Recently my brother and I were discussing some fixes that were needed on my Jeep, which is a six-speed, manual shift. I would have it no other way. At any rate, for some reason we then started talking about the emergency brake, aka the e-brake. I told him about what my mechanic said the process would be to tighten the e-brake. He asked why it needed to be tightened. I told him that (there are no hills where I live) when I park on an incline, I tend to roll back a little. Listen really closely here, or should I say read really closely. He asked my if I relied solely on my e-brake. I said yes. I have since I learned, um, taught myself to drive a stick shift, in my 20’s. He was shocked!

My brother asked me over and over, if all I have ever relied on was my e-brake. He asked me the question in several different ways. It was the same question though. ‘You never put it in gear, in first or second gear?’ ‘No.’ There was silence, and then he said hold on. A few seconds later, there was a third person on the line. His mechanic. Yes, my brother called me out! But that was not his intention. I know, because I know his heart. He asked his mechanic how to secure a manual shift vehicle, whether it is on a flat surface or on a hill. The mechanic said he, along with 95% of the manual shift driving population, use their e-brake; but they also leave their vehicle in gear. Furthermore he said, and I knew this although I never did it, (remember, there are no hills where I live) you turn your wheels toward the curb so that if your vehicle does roll, it would roll into the curb.

OK, OK, I get it! So today, for the first time in my life, I parked my vehicle, and left it in a gear. I had to think about what I was doing. It really was a process! But wait, by now you are wondering what the point of this story is right? Here is the point: I believe I have been warned. I told my brother the same thing, and he readily agreed. But actually, I learned two lessons after that conversation with my brother. I had been seriously protected from tragedy over the years, having taken the risk to only use my e-brake. The other thing I learned was that I, we, could be doing the same thing for years; but one day find that it was wrong all along. We may have been putting ourselves and others at risk unknowingly. On the other hand, we could just be realizing that it is time to do some things differently than we have been.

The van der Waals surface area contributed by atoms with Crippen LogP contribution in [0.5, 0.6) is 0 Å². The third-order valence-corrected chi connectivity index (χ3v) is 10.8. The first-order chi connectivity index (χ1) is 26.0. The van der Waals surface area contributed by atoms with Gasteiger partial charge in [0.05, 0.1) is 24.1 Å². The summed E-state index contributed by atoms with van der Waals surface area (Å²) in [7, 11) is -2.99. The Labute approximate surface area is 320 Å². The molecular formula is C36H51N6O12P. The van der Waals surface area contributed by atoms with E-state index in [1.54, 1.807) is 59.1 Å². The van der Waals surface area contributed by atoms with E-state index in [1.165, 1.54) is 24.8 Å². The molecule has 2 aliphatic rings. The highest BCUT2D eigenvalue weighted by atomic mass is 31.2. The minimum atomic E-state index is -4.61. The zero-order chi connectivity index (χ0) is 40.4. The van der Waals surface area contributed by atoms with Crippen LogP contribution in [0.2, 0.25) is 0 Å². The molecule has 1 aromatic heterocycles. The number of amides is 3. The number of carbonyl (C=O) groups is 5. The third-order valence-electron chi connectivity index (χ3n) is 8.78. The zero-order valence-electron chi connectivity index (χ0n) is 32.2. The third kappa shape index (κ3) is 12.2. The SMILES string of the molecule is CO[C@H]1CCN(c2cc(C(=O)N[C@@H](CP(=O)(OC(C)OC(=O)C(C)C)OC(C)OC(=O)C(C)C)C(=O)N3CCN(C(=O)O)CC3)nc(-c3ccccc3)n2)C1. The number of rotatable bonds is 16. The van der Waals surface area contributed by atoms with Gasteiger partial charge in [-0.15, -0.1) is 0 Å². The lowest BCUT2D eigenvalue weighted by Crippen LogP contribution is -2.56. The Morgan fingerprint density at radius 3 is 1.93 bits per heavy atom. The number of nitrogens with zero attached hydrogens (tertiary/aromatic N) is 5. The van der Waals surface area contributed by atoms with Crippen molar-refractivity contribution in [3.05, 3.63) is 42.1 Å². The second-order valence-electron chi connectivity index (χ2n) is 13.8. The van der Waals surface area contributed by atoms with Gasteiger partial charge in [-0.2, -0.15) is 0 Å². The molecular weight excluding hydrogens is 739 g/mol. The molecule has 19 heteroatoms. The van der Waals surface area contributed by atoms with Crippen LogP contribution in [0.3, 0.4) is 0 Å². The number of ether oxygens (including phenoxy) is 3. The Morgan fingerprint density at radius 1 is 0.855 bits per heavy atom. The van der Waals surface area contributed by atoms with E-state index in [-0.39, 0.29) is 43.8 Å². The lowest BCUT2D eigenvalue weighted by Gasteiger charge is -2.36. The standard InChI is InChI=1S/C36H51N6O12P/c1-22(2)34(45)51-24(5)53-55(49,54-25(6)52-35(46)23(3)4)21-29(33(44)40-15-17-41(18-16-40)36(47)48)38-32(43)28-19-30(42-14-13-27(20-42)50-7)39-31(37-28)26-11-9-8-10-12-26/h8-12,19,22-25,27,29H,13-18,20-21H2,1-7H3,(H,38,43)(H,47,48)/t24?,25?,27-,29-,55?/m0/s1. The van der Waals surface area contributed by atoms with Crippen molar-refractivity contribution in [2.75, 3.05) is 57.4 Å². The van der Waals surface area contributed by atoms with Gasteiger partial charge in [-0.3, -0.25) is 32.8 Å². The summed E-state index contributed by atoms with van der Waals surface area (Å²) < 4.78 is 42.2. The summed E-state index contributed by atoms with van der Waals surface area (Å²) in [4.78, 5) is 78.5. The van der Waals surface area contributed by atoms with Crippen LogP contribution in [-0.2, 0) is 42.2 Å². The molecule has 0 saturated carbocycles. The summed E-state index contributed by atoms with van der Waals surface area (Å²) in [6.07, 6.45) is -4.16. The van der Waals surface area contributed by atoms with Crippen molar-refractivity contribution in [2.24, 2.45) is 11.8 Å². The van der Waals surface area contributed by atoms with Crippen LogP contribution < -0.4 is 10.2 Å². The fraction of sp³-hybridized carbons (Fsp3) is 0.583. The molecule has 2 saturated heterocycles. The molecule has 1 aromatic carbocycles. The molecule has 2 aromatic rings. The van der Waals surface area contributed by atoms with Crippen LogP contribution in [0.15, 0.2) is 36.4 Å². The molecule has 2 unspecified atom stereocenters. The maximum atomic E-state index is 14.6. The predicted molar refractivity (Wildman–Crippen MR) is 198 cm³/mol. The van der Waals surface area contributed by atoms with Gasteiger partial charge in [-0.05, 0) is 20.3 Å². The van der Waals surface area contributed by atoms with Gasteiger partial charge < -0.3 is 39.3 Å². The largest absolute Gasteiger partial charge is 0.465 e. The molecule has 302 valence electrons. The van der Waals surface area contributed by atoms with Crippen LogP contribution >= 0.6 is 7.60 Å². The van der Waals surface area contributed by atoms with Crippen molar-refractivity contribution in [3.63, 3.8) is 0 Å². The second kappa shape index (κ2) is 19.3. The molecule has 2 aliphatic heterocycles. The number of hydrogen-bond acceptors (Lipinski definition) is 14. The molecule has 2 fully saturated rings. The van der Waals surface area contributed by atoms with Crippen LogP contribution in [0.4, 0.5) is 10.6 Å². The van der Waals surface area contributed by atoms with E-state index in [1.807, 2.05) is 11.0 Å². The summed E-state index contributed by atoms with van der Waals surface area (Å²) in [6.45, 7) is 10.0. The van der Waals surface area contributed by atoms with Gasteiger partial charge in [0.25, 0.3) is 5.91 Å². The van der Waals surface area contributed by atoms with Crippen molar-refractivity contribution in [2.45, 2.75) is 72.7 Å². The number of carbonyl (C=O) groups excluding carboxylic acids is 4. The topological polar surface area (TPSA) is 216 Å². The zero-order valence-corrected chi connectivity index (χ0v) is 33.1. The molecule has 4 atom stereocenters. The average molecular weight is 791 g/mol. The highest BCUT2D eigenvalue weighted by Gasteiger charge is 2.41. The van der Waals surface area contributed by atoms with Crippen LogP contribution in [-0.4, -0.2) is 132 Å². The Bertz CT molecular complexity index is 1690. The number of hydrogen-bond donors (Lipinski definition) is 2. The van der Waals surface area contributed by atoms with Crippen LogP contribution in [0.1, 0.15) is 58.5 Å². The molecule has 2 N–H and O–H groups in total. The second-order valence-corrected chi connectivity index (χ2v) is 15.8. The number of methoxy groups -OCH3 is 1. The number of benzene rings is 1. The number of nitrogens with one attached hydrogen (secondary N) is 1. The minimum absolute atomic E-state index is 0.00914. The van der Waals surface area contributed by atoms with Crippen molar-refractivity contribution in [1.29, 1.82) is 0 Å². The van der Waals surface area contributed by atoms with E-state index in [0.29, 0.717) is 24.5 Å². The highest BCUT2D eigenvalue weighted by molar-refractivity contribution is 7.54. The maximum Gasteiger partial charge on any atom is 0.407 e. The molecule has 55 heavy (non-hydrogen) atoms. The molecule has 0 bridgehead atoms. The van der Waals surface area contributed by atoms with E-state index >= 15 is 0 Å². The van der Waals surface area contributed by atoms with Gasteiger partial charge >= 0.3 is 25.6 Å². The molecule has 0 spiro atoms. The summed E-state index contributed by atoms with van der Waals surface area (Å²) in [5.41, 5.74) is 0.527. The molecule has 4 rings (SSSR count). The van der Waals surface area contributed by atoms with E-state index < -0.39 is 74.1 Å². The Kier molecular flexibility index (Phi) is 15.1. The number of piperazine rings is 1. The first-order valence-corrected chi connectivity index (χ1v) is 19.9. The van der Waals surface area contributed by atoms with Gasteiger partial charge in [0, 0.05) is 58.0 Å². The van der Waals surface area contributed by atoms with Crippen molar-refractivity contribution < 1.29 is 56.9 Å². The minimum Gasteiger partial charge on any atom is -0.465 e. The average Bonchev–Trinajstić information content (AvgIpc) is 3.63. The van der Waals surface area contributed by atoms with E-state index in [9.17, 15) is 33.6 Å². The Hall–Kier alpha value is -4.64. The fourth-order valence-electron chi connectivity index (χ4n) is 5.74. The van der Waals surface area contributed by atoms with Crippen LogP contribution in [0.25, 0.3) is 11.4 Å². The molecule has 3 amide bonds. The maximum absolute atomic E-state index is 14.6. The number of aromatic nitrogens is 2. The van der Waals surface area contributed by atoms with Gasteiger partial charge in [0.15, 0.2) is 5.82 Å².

After all it is not illegal to use just an e-brake. It is not bad, and if you live in a state or country where it there are no hills or mountains, it may never be an issue. But what if you need to learn the proper way to do something for a reason? What if God is getting you, me, ready for something new; and the only way I knew to approach this new thing was in the old process? A not necessarily bad way, but not necessarily the best way. Of course, the way we learn is being open to even listening and trying new ways in the first place. I am proud of myself for teaching myself to learn to drive a manual shift. I even later taught one of my sisters how to drive a manual shift.

It is OK to learn, teach, and continually expand your mind. But that expanding and stretching includes listening when God speaks to us directly, through others; and through situations. Have you been warned about anything?

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